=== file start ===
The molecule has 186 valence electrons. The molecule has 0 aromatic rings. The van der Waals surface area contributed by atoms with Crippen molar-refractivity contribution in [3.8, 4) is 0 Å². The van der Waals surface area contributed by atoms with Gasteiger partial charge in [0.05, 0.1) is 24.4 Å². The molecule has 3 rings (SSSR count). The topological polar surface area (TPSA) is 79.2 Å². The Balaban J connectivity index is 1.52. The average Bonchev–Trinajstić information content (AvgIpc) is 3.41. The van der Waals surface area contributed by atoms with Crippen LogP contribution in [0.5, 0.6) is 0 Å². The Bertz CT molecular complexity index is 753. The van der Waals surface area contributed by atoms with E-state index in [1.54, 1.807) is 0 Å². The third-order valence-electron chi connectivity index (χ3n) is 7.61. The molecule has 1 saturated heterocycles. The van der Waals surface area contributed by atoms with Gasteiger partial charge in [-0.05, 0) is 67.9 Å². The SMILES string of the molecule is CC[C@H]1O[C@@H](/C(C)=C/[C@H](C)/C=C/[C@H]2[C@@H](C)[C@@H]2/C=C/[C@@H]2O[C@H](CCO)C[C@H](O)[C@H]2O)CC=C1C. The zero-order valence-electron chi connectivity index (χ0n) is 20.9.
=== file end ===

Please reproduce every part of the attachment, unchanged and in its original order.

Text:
The molecule has 186 valence electrons. The molecule has 0 aromatic rings. The van der Waals surface area contributed by atoms with Crippen molar-refractivity contribution in [3.8, 4) is 0 Å². The van der Waals surface area contributed by atoms with Gasteiger partial charge in [0.05, 0.1) is 24.4 Å². The molecule has 3 rings (SSSR count). The topological polar surface area (TPSA) is 79.2 Å². The Balaban J connectivity index is 1.52. The average Bonchev–Trinajstić information content (AvgIpc) is 3.41. The van der Waals surface area contributed by atoms with Crippen LogP contribution in [0.5, 0.6) is 0 Å². The Bertz CT molecular complexity index is 753. The van der Waals surface area contributed by atoms with E-state index in [1.54, 1.807) is 0 Å². The third-order valence-electron chi connectivity index (χ3n) is 7.61. The molecule has 1 saturated heterocycles. The van der Waals surface area contributed by atoms with Gasteiger partial charge in [-0.05, 0) is 67.9 Å². The SMILES string of the molecule is CC[C@H]1O[C@@H](/C(C)=C/[C@H](C)/C=C/[C@H]2[C@@H](C)[C@@H]2/C=C/[C@@H]2O[C@H](CCO)C[C@H](O)[C@H]2O)CC=C1C. The zero-order valence-electron chi connectivity index (χ0n) is 20.9.